Wednesday, 27 February 2013

Google Earth and Apps

                                                              Google Earth Outreach
Another Google technology effort captured public attention in 2005: the Google Earth service allows users to call up on their computer screens detailed satellite images of most locations on Earth. Furthermore, these maps can be used to create combinations (known as “mashups”) with various overlays, incorporating details such as street names, weather patterns, crime statistics, coffee shop locations, real estate prices, population densities, and so forth. While many of these mashups were created for convenience or simple novelty, others became critical lifesaving tools. In the wake of Hurricane Katrina, Google Earth provided interactive satellite overlays of the affected region, enabling rescuers to better understand the extent of the damage. Subsequently Google Earth became a vital tool in post-disaster recovery efforts.
Google's commitment to privacy was questioned, however, after it introduced a related mapping service, called Street View, that showed street-level photographs from around the United States that were searchable by street address. Some photographs provided a view through house windows or showed persons sunbathing. Google defended the service by saying that the images showed only what a person could see if walking down the street.
In October 2008 Google Earth for the iPhone and the iPod Touch was released as a downloadable application from Apple Inc.'s Internet iTunes Store. With support for the accelerometer (motion detector) in Apple's portable devices, this version of Google Earth adjusts the way that the three-dimensional maps are displayed as the devices are tilted.
In February 2009 Google Earth began adding marine data where information was available. In addition, the mapping service began offering a feature called Historical Imagery that allowed users to view a sequence of regional satellite images to see environmental changes, such as those caused by erosion or human agency.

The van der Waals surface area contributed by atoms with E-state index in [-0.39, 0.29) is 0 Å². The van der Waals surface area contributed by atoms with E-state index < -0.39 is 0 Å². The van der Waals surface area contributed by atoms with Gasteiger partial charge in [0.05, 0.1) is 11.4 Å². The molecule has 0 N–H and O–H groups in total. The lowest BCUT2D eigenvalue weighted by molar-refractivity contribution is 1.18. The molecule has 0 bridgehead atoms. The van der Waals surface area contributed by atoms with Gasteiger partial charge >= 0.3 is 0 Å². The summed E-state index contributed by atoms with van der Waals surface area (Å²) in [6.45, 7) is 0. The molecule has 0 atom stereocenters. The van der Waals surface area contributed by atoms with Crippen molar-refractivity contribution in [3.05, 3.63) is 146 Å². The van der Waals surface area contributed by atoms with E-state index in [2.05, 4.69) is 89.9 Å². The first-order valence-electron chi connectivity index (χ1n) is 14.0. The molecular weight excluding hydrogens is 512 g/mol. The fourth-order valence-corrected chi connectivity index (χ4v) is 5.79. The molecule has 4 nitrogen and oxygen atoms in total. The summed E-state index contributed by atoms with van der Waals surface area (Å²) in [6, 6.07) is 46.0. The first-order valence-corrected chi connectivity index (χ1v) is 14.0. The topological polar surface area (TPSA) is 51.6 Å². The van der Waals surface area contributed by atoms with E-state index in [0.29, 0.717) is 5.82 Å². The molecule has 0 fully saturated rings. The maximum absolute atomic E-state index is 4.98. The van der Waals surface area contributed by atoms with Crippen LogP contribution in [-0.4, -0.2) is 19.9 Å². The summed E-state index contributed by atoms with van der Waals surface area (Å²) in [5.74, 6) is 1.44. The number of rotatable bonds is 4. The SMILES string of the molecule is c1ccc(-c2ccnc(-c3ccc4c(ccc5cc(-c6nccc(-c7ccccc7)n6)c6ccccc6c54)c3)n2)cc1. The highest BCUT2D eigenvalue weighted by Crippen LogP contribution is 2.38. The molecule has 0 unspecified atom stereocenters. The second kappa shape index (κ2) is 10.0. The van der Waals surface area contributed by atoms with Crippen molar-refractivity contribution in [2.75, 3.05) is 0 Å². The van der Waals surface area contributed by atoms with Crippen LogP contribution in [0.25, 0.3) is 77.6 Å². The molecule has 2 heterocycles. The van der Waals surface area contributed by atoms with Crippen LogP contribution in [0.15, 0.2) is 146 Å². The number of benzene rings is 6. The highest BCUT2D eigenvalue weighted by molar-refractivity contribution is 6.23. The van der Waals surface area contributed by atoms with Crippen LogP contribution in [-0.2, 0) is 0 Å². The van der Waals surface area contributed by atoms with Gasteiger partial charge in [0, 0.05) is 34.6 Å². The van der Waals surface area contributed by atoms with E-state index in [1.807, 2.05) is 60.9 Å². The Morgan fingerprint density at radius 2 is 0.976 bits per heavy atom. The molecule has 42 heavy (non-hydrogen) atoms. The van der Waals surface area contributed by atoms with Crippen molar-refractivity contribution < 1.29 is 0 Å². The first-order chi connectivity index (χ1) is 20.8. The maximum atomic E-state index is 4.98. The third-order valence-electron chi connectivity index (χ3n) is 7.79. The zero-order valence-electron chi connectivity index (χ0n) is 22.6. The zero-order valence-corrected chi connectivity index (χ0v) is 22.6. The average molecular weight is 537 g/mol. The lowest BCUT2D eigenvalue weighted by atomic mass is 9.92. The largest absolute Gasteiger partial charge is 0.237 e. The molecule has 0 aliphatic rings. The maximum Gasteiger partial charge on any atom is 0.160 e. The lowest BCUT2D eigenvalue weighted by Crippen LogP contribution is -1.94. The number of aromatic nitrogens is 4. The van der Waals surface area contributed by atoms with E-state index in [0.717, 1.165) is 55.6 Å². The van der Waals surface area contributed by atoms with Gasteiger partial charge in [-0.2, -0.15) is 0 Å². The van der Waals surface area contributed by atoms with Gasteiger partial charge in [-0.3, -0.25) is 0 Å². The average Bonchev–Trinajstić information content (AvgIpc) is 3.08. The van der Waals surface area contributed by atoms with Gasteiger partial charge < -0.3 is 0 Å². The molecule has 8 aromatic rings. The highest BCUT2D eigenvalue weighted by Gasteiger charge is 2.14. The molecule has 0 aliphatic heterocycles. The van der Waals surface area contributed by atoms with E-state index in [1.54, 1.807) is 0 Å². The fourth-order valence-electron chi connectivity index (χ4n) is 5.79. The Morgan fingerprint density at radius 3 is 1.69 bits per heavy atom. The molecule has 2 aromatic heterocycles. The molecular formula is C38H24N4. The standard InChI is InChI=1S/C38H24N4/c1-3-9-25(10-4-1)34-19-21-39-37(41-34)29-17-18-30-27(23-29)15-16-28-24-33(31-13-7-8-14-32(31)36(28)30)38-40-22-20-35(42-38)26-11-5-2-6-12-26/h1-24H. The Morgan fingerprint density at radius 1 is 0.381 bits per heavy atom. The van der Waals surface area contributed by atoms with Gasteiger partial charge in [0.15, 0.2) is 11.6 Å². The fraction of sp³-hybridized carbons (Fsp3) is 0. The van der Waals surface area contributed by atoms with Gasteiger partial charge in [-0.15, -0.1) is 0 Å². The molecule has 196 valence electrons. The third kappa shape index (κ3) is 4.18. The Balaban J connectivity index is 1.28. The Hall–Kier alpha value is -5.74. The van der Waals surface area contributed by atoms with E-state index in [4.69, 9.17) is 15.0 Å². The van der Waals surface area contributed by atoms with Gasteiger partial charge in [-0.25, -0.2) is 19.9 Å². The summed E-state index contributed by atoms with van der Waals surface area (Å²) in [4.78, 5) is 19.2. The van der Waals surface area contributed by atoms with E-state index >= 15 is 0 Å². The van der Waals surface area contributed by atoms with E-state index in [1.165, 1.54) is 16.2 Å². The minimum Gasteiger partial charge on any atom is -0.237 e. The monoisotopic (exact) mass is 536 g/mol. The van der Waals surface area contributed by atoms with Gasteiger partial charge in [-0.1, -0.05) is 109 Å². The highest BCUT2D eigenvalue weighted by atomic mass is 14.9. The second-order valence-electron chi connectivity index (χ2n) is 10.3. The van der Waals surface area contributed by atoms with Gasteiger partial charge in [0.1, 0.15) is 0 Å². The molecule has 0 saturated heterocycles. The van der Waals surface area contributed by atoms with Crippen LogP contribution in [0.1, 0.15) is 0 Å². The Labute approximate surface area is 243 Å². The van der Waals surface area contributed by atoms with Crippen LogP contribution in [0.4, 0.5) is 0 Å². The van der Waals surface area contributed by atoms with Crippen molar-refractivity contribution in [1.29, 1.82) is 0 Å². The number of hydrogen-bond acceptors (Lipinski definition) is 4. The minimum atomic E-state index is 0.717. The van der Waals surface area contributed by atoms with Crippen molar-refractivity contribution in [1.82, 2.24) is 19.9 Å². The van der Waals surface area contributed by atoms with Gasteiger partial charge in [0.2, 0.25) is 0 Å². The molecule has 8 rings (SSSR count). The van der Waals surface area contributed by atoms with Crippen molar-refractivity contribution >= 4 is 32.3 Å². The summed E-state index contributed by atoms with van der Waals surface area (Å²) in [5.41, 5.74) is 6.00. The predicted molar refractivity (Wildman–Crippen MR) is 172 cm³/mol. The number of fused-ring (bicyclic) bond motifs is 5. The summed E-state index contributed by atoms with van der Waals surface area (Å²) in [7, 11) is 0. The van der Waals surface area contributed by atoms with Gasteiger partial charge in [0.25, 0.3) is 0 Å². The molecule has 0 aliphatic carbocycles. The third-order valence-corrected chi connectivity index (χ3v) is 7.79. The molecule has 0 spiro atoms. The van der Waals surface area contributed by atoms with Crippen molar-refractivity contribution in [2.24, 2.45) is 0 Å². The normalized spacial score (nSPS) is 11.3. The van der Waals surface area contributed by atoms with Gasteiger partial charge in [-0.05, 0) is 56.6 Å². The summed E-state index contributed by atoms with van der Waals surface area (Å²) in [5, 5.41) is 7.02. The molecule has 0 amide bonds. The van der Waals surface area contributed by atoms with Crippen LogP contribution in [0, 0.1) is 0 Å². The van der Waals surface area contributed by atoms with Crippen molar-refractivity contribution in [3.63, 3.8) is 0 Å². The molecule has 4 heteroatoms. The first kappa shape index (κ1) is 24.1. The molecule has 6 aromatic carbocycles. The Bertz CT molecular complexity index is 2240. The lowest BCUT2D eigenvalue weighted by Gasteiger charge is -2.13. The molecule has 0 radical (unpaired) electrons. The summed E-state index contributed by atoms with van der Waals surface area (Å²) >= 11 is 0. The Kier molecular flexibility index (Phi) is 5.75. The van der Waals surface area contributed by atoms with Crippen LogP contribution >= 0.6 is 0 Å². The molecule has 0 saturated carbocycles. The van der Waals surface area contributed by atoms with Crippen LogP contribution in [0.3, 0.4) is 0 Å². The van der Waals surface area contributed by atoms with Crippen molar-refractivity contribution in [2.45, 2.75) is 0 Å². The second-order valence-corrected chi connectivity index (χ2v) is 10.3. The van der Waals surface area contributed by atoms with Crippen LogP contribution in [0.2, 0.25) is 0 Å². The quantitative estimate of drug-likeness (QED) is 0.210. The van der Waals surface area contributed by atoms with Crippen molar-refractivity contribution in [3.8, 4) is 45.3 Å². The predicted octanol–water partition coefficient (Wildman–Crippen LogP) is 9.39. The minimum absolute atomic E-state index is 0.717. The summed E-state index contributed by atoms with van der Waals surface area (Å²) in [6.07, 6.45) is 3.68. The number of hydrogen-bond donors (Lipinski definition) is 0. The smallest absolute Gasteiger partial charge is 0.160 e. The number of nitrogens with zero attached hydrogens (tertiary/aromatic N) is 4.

Google Apps
In 2006, in what many in the industry considered the opening salvo in a war with Microsoft, Google introduced Google Apps—software hosted by Google that runs through users' Web browsers. The first free programs included Google Calendar (a scheduling program), Google Talk (an instant messaging program), and Google Page Creator (a Web page creation program); in order to use these free programs, users had to put up with ads and be reconciled to having their data stored on Google's equipment. This type of deployment, in which both the data and the programs are located somewhere “out there” on the Internet, is often called “cloud computing.”
Between 2006 and 2007 Google bought or developed various traditional business programs (word processor, spreadsheet, and presentation software) that were eventually collectively named Google Docs. Like Google Apps, Google Docs is used through a browser that connects to the data on Google's machines. In 2007 Google introduced a Premier Edition of its Google Apps that included 25 gigabytes of e-mail storage, security functions from the recently acquired Postini software, and no ads; as the components of Google Docs became available, they were added to both the free ad-supported Google Apps and the Premier Edition. In particular, Google Docs was marketed as a direct competitor to Microsoft Office Suite (Word, Excel, and PowerPoint).
With the release in 2008 of Google Chrome, a Web browser with a superior JavaScript engine better suited for running programs within the browser, Google continued to advance its ability to serve customers over the Internet.

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